A Deloitte & Touche survey of 65 HR executives of Fortune 1000 companies found widespread disagreement over the role human resources can play in helping companies achieve Sarbanes-Oxley compliance. The US Securities and Exchange Commission (SEC) eventually extended the deadline by 12 months to June 15, 2004.
According to the survey, many companies have not moved beyond the first steps, which include determining internal responsibility for performing a baseline assessment and subsequent annual evaluations of their controls and procedures for financial reporting. While 51% of respondents said the HR function is responsible for this activity, 29% said it “possibly” is, and 12% don’t know. Another 8% said HR is not responsible.
“Compliance with the internal control requirements of Sarbanes-Oxley offers a huge opportunity for HR to enhance its service delivery and improve overall organizational effectiveness,” David Glueck, a director in Deloitte & Touche’s Human Capital practice, said in a statement. “By helping companies establish, communicate, and annually assess the control environment, HR can have a significant impact on setting the tone and standards of acceptable behavior for ethical business practices within its organization.”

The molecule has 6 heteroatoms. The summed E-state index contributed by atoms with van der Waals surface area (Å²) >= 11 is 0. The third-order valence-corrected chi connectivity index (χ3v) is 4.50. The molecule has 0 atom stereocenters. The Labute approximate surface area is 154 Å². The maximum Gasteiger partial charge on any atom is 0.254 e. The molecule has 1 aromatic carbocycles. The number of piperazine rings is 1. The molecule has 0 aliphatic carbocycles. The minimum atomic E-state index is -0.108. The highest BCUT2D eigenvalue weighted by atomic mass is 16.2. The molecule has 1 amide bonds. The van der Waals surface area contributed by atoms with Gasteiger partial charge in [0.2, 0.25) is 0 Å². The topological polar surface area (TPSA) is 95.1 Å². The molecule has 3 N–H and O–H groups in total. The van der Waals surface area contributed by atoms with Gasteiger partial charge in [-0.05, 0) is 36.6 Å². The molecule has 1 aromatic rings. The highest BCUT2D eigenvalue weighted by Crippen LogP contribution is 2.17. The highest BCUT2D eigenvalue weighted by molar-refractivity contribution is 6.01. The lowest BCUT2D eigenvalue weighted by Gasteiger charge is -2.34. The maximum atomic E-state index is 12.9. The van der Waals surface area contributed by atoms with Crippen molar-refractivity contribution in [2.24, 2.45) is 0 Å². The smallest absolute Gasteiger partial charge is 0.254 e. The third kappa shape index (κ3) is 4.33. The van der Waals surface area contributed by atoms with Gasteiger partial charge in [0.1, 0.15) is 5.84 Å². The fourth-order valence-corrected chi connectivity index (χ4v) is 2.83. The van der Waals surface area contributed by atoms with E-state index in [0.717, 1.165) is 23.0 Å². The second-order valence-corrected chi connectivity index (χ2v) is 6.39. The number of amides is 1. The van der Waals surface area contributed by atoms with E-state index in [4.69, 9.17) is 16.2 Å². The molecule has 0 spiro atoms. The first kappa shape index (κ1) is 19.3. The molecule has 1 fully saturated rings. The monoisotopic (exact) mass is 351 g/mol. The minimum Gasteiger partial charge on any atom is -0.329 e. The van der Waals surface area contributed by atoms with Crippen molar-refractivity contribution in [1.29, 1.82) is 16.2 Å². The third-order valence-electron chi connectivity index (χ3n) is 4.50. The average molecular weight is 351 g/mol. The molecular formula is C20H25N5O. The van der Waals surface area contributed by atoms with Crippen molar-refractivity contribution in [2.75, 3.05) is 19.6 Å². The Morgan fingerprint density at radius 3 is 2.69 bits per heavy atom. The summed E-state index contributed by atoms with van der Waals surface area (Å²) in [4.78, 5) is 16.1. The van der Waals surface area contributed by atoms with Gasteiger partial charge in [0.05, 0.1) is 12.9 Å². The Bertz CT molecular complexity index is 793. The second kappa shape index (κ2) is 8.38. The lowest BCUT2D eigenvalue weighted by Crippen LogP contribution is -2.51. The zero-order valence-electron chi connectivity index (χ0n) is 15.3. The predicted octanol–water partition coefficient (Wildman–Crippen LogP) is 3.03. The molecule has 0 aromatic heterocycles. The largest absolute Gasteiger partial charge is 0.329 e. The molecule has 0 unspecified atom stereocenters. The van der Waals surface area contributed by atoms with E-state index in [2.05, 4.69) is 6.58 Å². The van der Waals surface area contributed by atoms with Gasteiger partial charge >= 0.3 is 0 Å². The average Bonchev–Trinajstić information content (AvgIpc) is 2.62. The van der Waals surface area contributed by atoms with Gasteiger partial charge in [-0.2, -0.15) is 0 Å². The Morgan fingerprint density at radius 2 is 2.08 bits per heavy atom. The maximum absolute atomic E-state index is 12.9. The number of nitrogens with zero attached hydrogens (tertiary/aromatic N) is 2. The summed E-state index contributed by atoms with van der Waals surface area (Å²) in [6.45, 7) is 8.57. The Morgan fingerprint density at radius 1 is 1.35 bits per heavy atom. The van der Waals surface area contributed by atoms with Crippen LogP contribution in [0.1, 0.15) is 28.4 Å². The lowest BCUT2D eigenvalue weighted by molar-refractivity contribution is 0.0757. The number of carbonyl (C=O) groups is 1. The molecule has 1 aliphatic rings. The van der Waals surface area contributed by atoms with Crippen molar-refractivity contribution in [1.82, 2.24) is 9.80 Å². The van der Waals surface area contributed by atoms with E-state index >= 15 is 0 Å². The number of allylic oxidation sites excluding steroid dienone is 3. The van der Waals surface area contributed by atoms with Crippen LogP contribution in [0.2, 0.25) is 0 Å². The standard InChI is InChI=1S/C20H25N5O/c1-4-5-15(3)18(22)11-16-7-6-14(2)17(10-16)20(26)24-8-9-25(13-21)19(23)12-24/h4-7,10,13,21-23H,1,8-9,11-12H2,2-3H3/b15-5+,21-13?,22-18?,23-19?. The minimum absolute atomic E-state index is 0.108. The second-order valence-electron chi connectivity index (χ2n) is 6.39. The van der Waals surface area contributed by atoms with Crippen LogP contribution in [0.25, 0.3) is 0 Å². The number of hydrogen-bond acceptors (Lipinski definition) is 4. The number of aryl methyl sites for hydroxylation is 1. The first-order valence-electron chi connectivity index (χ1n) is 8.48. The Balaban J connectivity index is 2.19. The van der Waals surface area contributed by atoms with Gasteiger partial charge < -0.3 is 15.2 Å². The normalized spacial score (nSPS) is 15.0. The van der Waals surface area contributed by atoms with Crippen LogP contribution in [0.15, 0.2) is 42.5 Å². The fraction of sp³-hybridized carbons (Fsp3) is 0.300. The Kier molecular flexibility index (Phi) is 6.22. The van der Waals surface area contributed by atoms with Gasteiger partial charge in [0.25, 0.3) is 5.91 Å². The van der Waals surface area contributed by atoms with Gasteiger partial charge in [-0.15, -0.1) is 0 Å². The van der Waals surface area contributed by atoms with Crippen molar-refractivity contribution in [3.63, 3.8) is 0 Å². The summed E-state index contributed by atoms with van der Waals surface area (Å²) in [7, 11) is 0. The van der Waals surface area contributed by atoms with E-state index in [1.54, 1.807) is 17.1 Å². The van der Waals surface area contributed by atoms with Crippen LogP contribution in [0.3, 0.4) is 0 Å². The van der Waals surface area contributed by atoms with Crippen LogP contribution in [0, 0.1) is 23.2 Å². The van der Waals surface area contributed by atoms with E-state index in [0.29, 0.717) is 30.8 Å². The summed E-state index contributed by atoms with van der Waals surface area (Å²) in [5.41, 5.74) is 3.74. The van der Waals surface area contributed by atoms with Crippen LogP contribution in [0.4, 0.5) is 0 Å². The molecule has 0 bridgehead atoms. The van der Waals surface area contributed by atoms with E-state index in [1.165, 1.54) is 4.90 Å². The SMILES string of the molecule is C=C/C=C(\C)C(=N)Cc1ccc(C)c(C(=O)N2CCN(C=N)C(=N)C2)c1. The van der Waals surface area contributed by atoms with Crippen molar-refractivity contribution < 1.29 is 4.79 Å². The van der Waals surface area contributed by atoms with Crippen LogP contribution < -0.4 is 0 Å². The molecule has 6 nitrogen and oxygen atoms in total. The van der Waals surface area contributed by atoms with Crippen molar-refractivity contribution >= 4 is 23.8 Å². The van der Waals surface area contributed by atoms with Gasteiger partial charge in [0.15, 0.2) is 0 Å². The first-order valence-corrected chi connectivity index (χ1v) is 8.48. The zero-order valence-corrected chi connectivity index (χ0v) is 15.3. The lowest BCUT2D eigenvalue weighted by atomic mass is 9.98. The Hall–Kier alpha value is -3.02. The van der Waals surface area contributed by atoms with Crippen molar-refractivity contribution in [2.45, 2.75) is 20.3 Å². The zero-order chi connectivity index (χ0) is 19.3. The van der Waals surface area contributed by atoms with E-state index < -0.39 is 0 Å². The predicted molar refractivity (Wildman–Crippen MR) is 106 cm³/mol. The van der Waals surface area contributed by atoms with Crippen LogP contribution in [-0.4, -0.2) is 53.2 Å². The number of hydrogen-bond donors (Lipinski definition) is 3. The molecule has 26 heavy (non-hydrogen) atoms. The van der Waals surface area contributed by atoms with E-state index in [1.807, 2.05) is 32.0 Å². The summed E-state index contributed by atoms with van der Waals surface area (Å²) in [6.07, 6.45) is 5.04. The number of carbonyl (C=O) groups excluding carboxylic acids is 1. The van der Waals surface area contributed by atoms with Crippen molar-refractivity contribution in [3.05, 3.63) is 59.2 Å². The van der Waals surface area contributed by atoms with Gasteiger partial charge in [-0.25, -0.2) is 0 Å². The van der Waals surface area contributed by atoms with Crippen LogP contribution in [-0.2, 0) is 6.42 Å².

Specifically, HR executives can help companies comply with Sarbanes-Oxley by making sure there are enough employees to do the work and that the staffing has the appropriate skills sets and background to execute the necessary control activities.
In some cases, HR executives already are preparing to address internal controls but are not directly tied to their traditional role. For example, 56% of survey respondents plan to assess the roles and responsibilities of individuals with control activities to ensure they have the level of responsibility/authority/time/resources needed to complete these tasks. Moreover, 54% plan to work with the board of directors to increase the understanding of the board’s roles and responsibilities.
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